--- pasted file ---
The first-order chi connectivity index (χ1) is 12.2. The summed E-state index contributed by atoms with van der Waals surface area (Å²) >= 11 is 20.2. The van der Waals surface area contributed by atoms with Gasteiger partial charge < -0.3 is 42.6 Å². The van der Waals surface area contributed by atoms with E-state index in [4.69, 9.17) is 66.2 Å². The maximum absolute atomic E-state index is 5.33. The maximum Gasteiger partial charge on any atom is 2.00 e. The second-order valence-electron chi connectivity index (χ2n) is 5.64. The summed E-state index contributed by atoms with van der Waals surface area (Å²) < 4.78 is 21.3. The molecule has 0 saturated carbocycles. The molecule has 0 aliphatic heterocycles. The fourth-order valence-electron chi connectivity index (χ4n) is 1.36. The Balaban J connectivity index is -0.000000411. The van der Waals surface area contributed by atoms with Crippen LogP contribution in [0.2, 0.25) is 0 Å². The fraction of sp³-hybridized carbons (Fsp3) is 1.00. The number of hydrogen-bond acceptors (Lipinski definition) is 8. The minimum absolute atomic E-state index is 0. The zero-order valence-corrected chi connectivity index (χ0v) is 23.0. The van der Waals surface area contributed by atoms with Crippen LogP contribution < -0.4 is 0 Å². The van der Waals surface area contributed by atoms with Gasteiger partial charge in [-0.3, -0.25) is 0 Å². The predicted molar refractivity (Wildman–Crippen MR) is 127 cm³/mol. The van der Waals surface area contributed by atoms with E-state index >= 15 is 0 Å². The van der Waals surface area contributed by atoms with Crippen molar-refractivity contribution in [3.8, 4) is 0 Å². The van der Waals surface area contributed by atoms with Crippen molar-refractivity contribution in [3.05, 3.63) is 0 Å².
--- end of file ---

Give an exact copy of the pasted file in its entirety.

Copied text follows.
The first-order chi connectivity index (χ1) is 12.2. The summed E-state index contributed by atoms with van der Waals surface area (Å²) >= 11 is 20.2. The van der Waals surface area contributed by atoms with Gasteiger partial charge < -0.3 is 42.6 Å². The van der Waals surface area contributed by atoms with E-state index in [4.69, 9.17) is 66.2 Å². The maximum absolute atomic E-state index is 5.33. The maximum Gasteiger partial charge on any atom is 2.00 e. The second-order valence-electron chi connectivity index (χ2n) is 5.64. The summed E-state index contributed by atoms with van der Waals surface area (Å²) < 4.78 is 21.3. The molecule has 0 saturated carbocycles. The molecule has 0 aliphatic heterocycles. The fourth-order valence-electron chi connectivity index (χ4n) is 1.36. The Balaban J connectivity index is -0.000000411. The van der Waals surface area contributed by atoms with Crippen LogP contribution in [0.2, 0.25) is 0 Å². The fraction of sp³-hybridized carbons (Fsp3) is 1.00. The number of hydrogen-bond acceptors (Lipinski definition) is 8. The minimum absolute atomic E-state index is 0. The zero-order valence-corrected chi connectivity index (χ0v) is 23.0. The van der Waals surface area contributed by atoms with Crippen LogP contribution < -0.4 is 0 Å². The van der Waals surface area contributed by atoms with Gasteiger partial charge in [-0.3, -0.25) is 0 Å². The predicted molar refractivity (Wildman–Crippen MR) is 127 cm³/mol. The van der Waals surface area contributed by atoms with E-state index >= 15 is 0 Å². The van der Waals surface area contributed by atoms with Crippen molar-refractivity contribution in [3.8, 4) is 0 Å². The van der Waals surface area contributed by atoms with Crippen molar-refractivity contribution in [3.05, 3.63) is 0 Å².